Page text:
“Can True Crime be Ethical?” discussion with Rebecca Makkai and Rachel Monroe. Chaired by Julia Wheeler
Pulitzer Prize finalist and author of the best-selling literary mystery I Have Some Questions for You, Rebecca Makkai, and New Yorker investigative reporter and author of Savage Appetites Rachel Monroe discuss the moral murkiness of writing crime, true and otherwise.
Rebecca Makkai is the Chicago-based author of the novels I Have Some Questions for You, The Great Believers, The Hundred-Year House, and The Borrower, as well as the short story collection Music for Wartime. The Great Believers was a finalist for the Pulitzer Prize and the National Book Award, and received the ALA Carnegie Medal and the LA Times Book Prize, among other honors. Makkai is on the MFA faculties of Sierra Nevada College and Northwestern University, and she is Artistic Director of StoryStudio Chicago.
Her work has been translated into 20 languages, and her short fiction has been anthologized in The Pushcart Prize XLI (2017), The Best American Short Stories 2011, 2010, 2009 and 2008, The Best American Nonrequired Reading 2016 and 2009, New Stories from the Midwest and Best American Fantasy, and featured on Public Radio International’s Selected Shorts and This American Life.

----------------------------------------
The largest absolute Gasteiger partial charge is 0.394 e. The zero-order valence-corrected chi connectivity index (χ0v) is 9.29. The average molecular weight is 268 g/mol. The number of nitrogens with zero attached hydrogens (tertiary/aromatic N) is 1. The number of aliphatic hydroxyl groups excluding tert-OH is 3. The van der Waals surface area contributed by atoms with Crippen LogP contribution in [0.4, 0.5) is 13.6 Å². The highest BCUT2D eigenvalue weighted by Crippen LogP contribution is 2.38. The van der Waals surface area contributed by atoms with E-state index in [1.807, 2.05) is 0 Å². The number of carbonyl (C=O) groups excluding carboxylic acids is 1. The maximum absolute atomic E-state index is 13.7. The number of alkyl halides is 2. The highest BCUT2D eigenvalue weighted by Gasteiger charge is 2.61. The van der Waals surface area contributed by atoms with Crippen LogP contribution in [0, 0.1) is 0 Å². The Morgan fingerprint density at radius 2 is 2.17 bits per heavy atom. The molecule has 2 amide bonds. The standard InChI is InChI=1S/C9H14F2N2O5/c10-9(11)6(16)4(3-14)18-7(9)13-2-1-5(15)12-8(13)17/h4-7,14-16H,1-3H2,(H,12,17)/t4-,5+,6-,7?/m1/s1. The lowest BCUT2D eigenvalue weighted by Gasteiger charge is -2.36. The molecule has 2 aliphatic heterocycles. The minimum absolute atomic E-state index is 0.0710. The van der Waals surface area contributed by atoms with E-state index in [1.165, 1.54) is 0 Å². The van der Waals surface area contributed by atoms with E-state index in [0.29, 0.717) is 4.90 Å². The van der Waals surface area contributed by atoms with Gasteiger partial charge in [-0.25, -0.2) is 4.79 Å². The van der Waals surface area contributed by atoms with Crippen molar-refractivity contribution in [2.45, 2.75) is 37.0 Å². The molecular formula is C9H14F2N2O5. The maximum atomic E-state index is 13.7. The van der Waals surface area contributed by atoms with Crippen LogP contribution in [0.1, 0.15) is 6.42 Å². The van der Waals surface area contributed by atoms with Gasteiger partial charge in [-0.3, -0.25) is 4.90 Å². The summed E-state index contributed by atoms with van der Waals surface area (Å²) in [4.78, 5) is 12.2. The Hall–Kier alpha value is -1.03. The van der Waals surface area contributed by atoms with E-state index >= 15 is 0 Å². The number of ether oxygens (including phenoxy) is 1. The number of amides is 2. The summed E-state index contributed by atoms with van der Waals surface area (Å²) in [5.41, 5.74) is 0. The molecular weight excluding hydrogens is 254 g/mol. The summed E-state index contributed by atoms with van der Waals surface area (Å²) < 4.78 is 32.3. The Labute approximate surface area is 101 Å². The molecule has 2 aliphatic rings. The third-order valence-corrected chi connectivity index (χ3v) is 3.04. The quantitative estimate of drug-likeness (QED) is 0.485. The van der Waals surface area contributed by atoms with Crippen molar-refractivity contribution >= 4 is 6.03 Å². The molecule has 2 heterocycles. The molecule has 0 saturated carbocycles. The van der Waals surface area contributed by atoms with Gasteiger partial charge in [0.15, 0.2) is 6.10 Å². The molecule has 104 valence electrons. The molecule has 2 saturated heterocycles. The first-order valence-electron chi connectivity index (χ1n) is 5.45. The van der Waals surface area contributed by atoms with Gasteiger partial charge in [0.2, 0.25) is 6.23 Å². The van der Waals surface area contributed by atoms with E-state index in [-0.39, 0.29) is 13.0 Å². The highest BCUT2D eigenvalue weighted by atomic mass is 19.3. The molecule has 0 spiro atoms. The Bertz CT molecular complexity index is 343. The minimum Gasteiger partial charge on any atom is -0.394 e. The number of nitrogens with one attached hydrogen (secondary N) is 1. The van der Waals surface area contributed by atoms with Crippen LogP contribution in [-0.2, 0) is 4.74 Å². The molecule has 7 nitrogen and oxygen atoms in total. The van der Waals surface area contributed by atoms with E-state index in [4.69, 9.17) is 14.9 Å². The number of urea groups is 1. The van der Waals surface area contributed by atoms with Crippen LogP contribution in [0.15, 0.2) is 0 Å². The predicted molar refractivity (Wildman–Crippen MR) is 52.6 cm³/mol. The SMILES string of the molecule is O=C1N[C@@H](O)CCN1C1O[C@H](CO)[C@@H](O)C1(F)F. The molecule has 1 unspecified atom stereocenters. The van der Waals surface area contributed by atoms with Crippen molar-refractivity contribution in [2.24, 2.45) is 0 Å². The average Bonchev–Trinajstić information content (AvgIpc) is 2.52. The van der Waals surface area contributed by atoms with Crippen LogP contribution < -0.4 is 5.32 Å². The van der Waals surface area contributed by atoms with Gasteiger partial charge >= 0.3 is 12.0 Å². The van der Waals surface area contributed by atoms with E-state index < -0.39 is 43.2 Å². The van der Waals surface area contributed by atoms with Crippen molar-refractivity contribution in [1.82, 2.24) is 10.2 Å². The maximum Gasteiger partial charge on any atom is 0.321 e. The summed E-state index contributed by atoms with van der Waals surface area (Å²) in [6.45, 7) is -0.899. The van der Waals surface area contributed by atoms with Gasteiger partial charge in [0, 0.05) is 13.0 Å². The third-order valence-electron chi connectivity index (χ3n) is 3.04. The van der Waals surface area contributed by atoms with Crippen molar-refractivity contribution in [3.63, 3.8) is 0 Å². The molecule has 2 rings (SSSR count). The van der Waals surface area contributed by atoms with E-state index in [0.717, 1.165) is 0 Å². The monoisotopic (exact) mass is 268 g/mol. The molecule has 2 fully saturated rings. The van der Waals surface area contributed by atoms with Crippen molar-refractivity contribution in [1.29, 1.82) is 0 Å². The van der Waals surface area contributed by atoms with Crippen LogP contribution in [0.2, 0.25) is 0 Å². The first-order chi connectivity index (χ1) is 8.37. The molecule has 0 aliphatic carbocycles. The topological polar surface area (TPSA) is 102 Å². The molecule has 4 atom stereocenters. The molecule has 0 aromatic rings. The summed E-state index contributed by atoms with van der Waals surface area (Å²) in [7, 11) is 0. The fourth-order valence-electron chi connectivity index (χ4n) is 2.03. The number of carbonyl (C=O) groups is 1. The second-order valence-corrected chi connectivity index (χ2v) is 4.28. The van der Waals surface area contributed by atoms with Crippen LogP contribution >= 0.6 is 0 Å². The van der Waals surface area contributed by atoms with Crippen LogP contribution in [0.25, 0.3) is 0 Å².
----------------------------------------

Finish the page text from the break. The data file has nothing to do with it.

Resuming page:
Her first novel, The Borrower, was a Booklist Top Ten Debut, an Indie Next pick, and an O Magazine selection. Her second novel, The Hundred-Year House, is the story of a haunted house and a haunted family, told in reverse; Library Journal called it “stunning, ambitious, readable and intriguing.” It was chosen as the Chicago Writers Association’s novel of the year, and received raves in The New York Times Book Review and elsewhere.
Rachel Monroe is a contributing writer at The New Yorker, where she covers Texas and the Southwest. Previously, she was a contributing writer at The Atlantic and has also written for the New York Times Magazine, New York, Esquire, Harper’s, and many other publications. Her first book, “Savage Appetites: True Stories of Women, Crime, and Obsession,” was published in 2019; it was named a New York Times Editor’s Choice, and a Best Book of the Year by the Chicago Tribune, Esquire, and Jezebel. She lives in Marfa, Texas.